• Apart from his changes in the pressure conditions over the southern oceans also affect monsoon.
  • The periodic change in pressure conditions known as 'Southern Oscillation' or SO affects monsoon too.
  • El Nino is a warm ocean current that flows past the Peruvian coast in place of the cold Peruvian current, every 2 to 5 years.

The Onset of the Monsoon and Withdrawal

  • The monsoon are pulsating winds affected by different atmospheric conditions encountered by it, on its way over the warm tropical seas.
  • Monsoon arrives at the southern tip of the Indian peninsula generally by first week of June.
  • Sudden increase and continuation of the monsoon for several days is called as 'burst'.
  • The Arabian Sea and the Bay of Bengal branches of the monsoon merge over the north western part of the Ganga plains.
  • The withdrawal or the retreat of the monsoon is a more gradual process which begins in the northwestern states of India by early September.
  • The retreating monsoon or the transition season sees the change from hot rainy season to dry winter conditions.
  • The low pressure conditions over northwestern India get transferred to the Bay of Bengal by early November causing cyclonic depressions originating over the Andaman Sea.

Distribution of Rainfall

  • Owing to the nature of monsoons, the annual rainfall is highly variable from year to year.
  • Areas of high rainfall are liable to be affected by floods while areas of low rainfall are drought prone.

The Seasons

  • Four main seasons can be identified in India — the cold weather season, the hot weather season, the advancing monsoon and the retreating monsoon with some regional variations.
  • In the cold weather season the northeast trade winds prevail over India.
  • Days are warm and nights are cold.
  • Frost is common in the north and the higher slopes of the Himalayas experience snowfall.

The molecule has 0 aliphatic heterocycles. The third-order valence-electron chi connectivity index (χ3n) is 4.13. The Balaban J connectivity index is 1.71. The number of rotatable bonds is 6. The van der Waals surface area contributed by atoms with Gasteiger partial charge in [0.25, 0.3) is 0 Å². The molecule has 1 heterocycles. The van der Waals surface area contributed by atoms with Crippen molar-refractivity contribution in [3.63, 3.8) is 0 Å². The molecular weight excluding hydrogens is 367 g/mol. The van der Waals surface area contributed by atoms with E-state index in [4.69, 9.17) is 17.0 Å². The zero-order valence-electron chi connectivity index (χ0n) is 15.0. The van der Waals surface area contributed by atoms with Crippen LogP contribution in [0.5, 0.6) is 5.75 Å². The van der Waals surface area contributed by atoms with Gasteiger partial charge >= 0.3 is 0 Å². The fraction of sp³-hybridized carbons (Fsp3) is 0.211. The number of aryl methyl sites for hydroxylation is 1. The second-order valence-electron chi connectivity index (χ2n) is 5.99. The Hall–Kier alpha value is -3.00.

• The summer months experience rising temperature and falling air pressure in the northern parts of the country.
  • A striking feature of the hot weather season are strong, gusty, hot, dry winds blowing during the day over the north and northwestern India called loo.
  • In the advancing monsoon, i.e. the rainy season, the north-western region of the country receives the maximum rainfall.
  • The dust storms in northern India are common.
  • The localised thunderstorms, associated with violent winds, torrential downpours, often accompanied by hail. In west Bengal they are known as 'Kaal Baisakhi'.
  • From June onwards the monsoon occupies most of the Indian Peninsula and central part within a month.
  • Monsoon has ‘breaks’ in rainfall, thus it has wet and dry spells.
  • The alternation of dry and wet spells vary in intensity, frequency and duration causing heavy floods in one part and droughts in the others.
  • By the beginning of October the monsoon withdraws from Northern plains.
  • The conditions of high temperature and humidity, the weather becomes rather oppressive during the day and is called as October heat.
  • Rainfall in India ranges from 400 cm in western coast and northeastern India to 60 cm in Western Rajasthan and adjoining area.

Monsoon as a Unifying Bond

  • The dependence of farmers on rain, a change in seasonal cycle, variance in temperature, the needs of humans, plants and animals, festival dates etc., all depend on monsoon in India. In this way monsoon is a unifying bond for Indians.